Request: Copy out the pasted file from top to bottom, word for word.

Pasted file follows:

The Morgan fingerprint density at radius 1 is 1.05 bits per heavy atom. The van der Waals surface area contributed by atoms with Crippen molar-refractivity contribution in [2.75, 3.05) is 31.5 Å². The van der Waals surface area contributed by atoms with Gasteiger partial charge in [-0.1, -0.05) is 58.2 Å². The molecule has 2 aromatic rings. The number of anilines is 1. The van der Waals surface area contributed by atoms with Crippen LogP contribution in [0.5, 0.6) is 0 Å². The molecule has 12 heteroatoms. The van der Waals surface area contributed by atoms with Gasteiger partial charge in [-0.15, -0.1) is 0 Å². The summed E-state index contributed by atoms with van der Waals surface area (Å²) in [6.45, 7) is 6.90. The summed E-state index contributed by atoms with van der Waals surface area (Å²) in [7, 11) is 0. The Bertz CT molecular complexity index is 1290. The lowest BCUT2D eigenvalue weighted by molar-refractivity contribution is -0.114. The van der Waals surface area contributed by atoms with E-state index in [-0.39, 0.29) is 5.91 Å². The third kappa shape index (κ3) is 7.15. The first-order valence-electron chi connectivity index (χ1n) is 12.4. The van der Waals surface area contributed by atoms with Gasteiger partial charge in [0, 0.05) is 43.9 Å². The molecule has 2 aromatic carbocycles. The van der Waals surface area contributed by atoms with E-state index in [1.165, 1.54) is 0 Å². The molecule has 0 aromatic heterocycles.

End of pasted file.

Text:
The Morgan fingerprint density at radius 1 is 1.05 bits per heavy atom. The van der Waals surface area contributed by atoms with Crippen molar-refractivity contribution in [2.75, 3.05) is 31.5 Å². The van der Waals surface area contributed by atoms with Gasteiger partial charge in [-0.1, -0.05) is 58.2 Å². The molecule has 2 aromatic rings. The number of anilines is 1. The van der Waals surface area contributed by atoms with Crippen LogP contribution in [0.5, 0.6) is 0 Å². The molecule has 12 heteroatoms. The van der Waals surface area contributed by atoms with Gasteiger partial charge in [-0.15, -0.1) is 0 Å². The summed E-state index contributed by atoms with van der Waals surface area (Å²) in [6.45, 7) is 6.90. The summed E-state index contributed by atoms with van der Waals surface area (Å²) in [7, 11) is 0. The Bertz CT molecular complexity index is 1290. The lowest BCUT2D eigenvalue weighted by molar-refractivity contribution is -0.114. The van der Waals surface area contributed by atoms with E-state index in [-0.39, 0.29) is 5.91 Å². The third kappa shape index (κ3) is 7.15. The first-order valence-electron chi connectivity index (χ1n) is 12.4. The van der Waals surface area contributed by atoms with Gasteiger partial charge in [0, 0.05) is 43.9 Å². The molecule has 2 aromatic carbocycles. The van der Waals surface area contributed by atoms with E-state index in [1.165, 1.54) is 0 Å². The molecule has 0 aromatic heterocycles.